Half of older workers are delaying retirement plans

An Associated Press-NORC Center for Public Affairs Research poll released Monday finds older Americans not only are delaying their retirement plans, they're also embracing the fact that it won't necessarily mark a complete exit from the workforce.
By MATT SEDENSKY Published: October 15, 2013
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— There was a time when Tom Sadowski thought he'd stop working after turning 65 earlier this year. But he's put off retirement for at least five years — and now anticipates continuing to do some work afterward.

In an illuminating sign of changing times and revised visions of retirement, an Associated Press-NORC Center for Public Affairs Research poll released Monday finds older Americans like Sadowski not only are delaying their retirement plans, they're also embracing the fact that it won't necessarily mark a complete exit from the workforce.

Some 82 percent of workers 50 and older say it is at least somewhat likely they will work for pay in retirement. And 47 percent of them now expect to retire later than they previously thought — on average nearly three years beyond their estimate when they were 40. Men, racial minorities, parents of minor children, those earning less than $50,000 a year and those without health insurance were more likely to put off their plans.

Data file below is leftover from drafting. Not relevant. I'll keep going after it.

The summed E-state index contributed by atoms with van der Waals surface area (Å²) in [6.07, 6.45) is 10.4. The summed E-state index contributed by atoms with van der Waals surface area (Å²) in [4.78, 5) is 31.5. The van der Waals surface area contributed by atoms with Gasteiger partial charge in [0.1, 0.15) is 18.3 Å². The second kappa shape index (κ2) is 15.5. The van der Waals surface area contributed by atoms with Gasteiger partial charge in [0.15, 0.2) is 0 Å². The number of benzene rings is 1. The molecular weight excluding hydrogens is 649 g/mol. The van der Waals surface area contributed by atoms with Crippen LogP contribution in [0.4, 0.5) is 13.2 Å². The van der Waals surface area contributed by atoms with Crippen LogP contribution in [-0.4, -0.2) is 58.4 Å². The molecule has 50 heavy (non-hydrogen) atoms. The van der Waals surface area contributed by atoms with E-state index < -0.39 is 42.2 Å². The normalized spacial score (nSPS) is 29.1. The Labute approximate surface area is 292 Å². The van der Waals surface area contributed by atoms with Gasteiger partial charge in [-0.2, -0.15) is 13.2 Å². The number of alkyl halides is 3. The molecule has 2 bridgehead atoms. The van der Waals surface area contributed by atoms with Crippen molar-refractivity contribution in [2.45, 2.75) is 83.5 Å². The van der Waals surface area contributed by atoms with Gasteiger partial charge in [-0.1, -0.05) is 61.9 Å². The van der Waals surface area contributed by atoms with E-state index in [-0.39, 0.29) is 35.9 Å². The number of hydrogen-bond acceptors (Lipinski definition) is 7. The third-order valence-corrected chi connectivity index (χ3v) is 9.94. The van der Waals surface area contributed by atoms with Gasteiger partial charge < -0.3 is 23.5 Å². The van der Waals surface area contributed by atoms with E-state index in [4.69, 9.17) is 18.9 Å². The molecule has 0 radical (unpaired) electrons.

Multiple factors

About three-quarters of respondents said they have given their retirement years some or a great deal of thought. When considering factors that are very or extremely important in their retirement decisions, 78 percent of workers cited financial needs, 75 percent said health, 68 percent their ability to do their job and 67 percent said their need for employer benefits such as health insurance.

The shift in retirement expectations coincides with a growing trend of later-life work. Labor force participation of seniors fell for a half-century after the advent of Social Security, but began picking up in the late 1990s. Older adults are now the fastest-growing segment of the American workforce; people 55 and up are forecast to make up one-fourth of the civilian labor force in 2020.

That growth has paralleled a rising interest in retirements that are far more active. Among those who retired, 4 percent are looking for a job and 11 percent are already working again. Those still on the job showed far greater interest in continuing to work: Some 47 percent said they are very or extremely likely to do some work for pay in retirement and 35 percent said they are somewhat likely.